Made to Break
Technology and Obsolescence in America
By Giles Slade
HARVARD UNIVERSITY PRESS; 330 PAGES; $27.95
As Steven Wright famously said, "You can't have everything. Where would you put it?" So you get rid of the old stuff, but what makes it old? The idea of products built not to last irks us, but for a variety of reasons we routinely discard devices that work just fine. Obsolescence by any other name has helped nourish a sweet economy, but a hidden cost is coming due fast, in the poisonous waste quickly overwhelming the world's capacity to deal with it.
Giles Slade, who describes himself as an "unaffiliated scholar," produces these numbers in "Made to Break": At least 90 percent of the 315 million still-functional personal computers discarded in North America in 2004 were trashed (it was 63 million just a year before), and more than 100 million cell phones -- 200,000 tons worth -- were thrown away in 2005. Cell phones are especially dangerous, because their toxic components are too small to disassemble and recycle. They are also being trashed with amazing speed, with the shortest life span of any electronic product.
Things are likely to get much worse in the near future, thanks to better enforcement of the international ban on exporting hazardous waste expected in coming years ($100 bills taped to the inside of inspected cartons currently help grease this activity, Slade notes), and especially due to the FCC-mandated switch to high definition TV in 2007, which may result in millions of suddenly junked televisions. "This one-time disposal of 'brown goods' will, alone, more than double the hazardous waste problem in North America."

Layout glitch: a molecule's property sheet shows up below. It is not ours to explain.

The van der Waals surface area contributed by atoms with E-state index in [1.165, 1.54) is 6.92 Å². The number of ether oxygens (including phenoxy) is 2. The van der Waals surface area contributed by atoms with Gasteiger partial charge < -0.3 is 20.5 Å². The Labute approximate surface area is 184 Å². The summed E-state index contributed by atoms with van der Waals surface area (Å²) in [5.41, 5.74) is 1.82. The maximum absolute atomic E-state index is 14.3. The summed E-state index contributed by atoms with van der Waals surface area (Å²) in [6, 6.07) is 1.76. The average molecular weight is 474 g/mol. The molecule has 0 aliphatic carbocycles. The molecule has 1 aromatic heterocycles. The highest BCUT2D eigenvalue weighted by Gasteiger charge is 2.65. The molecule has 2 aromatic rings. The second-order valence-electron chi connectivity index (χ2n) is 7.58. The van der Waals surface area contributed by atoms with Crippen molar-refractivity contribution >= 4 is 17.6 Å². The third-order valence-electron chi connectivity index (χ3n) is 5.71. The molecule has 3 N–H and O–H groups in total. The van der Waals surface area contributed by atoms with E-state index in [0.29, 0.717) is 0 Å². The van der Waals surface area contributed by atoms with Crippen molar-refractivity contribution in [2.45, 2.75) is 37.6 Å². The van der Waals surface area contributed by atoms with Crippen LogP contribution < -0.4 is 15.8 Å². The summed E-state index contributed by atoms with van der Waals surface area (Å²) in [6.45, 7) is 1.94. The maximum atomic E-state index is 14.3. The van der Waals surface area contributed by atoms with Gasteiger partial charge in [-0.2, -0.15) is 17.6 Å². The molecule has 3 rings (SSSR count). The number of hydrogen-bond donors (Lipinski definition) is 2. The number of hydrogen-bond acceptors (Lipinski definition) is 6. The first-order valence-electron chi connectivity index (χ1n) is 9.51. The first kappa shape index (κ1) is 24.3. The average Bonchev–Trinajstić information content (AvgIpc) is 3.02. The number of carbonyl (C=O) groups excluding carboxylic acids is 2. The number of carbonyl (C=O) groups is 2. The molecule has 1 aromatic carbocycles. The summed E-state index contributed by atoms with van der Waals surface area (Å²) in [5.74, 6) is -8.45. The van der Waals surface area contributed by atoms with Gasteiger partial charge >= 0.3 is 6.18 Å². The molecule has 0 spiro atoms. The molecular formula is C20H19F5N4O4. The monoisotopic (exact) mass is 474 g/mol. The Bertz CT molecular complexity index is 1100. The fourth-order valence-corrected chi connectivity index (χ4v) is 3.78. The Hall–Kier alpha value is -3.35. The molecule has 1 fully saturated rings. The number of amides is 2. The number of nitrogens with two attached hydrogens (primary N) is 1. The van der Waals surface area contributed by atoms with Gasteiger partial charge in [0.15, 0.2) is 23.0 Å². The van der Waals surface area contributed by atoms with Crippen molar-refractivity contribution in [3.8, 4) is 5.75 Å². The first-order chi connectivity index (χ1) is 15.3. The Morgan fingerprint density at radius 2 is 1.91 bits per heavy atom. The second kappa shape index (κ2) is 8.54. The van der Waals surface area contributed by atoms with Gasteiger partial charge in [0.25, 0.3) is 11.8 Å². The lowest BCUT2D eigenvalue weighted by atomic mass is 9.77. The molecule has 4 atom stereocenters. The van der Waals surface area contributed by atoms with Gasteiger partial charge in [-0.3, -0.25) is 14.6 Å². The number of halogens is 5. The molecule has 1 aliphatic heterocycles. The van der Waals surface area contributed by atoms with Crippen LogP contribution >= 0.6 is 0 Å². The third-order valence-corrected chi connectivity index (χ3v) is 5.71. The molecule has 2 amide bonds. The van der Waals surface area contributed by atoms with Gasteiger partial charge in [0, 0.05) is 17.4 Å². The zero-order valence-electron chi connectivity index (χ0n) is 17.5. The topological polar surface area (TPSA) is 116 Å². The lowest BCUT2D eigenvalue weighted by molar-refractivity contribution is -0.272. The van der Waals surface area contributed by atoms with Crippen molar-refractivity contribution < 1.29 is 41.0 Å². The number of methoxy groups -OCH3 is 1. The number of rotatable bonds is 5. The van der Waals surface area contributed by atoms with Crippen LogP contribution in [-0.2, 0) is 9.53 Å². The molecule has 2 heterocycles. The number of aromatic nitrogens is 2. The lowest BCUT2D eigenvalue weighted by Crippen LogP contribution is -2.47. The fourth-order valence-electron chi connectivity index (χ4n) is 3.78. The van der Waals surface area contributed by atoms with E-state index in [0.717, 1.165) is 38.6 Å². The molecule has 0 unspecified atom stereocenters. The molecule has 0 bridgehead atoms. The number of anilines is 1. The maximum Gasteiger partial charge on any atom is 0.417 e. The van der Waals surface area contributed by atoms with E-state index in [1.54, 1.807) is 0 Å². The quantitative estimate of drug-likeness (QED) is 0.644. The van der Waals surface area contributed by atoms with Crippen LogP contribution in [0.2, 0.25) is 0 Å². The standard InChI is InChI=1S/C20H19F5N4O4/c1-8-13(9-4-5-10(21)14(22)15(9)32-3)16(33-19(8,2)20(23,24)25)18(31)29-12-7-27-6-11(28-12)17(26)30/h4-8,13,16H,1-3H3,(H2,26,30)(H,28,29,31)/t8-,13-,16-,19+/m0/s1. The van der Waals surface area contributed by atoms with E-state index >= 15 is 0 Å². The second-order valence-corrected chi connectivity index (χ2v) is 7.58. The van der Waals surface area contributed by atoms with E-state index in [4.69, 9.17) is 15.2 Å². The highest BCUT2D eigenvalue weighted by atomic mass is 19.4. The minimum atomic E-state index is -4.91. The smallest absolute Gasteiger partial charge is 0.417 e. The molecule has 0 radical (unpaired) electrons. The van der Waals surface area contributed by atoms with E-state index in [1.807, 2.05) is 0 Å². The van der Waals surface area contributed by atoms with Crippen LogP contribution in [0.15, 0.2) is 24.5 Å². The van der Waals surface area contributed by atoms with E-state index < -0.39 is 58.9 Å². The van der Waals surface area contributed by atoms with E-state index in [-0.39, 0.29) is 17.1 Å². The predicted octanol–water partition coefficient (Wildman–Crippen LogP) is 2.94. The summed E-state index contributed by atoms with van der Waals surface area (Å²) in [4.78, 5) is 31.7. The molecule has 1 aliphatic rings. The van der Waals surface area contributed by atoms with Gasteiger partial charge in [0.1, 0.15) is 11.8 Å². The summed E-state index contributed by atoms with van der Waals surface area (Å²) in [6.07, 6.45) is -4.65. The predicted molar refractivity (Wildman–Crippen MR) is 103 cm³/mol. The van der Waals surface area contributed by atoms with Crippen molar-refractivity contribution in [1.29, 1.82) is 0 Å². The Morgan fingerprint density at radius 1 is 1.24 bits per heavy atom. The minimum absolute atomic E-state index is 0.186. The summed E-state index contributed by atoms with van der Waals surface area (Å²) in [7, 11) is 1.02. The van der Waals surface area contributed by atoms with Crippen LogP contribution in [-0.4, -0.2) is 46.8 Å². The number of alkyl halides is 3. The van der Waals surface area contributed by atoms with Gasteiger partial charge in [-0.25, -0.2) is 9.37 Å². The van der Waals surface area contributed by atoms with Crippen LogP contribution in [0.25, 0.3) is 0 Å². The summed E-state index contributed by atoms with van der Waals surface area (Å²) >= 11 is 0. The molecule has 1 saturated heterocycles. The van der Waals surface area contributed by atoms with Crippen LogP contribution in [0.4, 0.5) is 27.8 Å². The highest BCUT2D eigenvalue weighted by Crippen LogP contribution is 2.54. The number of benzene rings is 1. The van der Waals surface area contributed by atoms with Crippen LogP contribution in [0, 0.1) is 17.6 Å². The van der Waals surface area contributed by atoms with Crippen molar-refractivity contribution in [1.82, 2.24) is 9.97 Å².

The overall effect is profound. "As the waste piles up in the United States, above and below ground" Slade writes, "contamination of America's fresh water supply from e-waste may soon become the greatest biohazard facing the entire continent." Even if there were places to take the stuff offshore, there won't be enough ships to carry it.
"We are standing on the precipice of an insurmountable e-waste storage problem that no landfill program so far imagined will be able to solve." This assessment frames Slade's examination of the various kinds of obsolescence that contribute to the problem. A new machine that does something different (the PC), or adds new capability (cell phone versus land line) or adds new features (cell phones with Internet, etc.) is an obvious incentive for a consumer to replace the old machine. But besides the apparent progress of the new and improved, there are other factors that encourage consumers to buy and rapidly throw away products.
Changes in style (the annual model change adopted by the auto industry being the best-known example) and appeals to status encouraged by massive advertising are major forms of "psychological obsolescence," specifically designed to create demand for new versions of old and still usable products. But another way of selling new machines at a faster rate is to make sure the old ones break down sooner. This practice of "death-dating" is what most people think of when they hear the term "planned obsolescence."